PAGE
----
For reasons that are at present unknown, sometimes the entire Silver Oxide content will fall out of solution and form a milky-grey liquid suspension. This can still be used externally, but should under no circumstances be drunk. It is still highly effective in healing burns. There is anecdotal evidence that it works even better than the clear IS, but this is by no means fully proven.
I once stored IS in a plastic drinks bottle, the threads of the cap of which had traces of fructose around it. This reduced the IS to metallic CS. Ensure any recycled containers are scrupulously clean. Old Coke bottles, whether glass or plastic, are particularly prone to this.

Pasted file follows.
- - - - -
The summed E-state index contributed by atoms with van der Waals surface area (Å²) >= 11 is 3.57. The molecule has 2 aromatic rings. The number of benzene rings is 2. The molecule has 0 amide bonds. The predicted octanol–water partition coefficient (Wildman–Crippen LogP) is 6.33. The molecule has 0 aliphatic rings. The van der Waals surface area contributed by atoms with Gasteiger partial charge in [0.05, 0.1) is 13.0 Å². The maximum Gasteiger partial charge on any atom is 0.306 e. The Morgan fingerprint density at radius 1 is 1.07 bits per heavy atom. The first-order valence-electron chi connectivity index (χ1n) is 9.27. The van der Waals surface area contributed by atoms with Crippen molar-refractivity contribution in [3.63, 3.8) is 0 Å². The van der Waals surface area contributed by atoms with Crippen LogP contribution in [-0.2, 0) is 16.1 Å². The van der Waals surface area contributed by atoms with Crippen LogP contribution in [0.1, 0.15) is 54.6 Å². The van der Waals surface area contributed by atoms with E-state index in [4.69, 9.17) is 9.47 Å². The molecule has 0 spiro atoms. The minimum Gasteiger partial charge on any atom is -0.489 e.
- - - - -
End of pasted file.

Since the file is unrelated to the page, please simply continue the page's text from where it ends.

It is a good idea, if you can afford it, to keep a set of equipment for the production of IS only, as the smallest trace of reducing agent in the water will result in the product turning into metallic CS. Otherwise ensure you clean out the glassware thoroughly and rinse it with DW before use.
If you visit any website that offers clear, metallic-tasting silver solutions for sale, and which states that their product is more than 20 ppm, it is almost certain that they are offering a Silver salt dissolved in water. Anyone can dissolve Silver Citrate or Silver Nitrate in water and say that it has a high concentration of Silver in the product, but it is not AgNP or CS.
I would not recommend Silver Citrate for any purpose other than as an under-arm deodorant, or as a final rinse in your washing-machine to reduce bacterial growth on clothing. It is sold in the UK as a treatment for paramedics’ clothing. I would not use Silver Nitrate AT ALL, as it can be highly corrosive in high concentrations, and is heavily implicated in some of the few known cases of Argyria.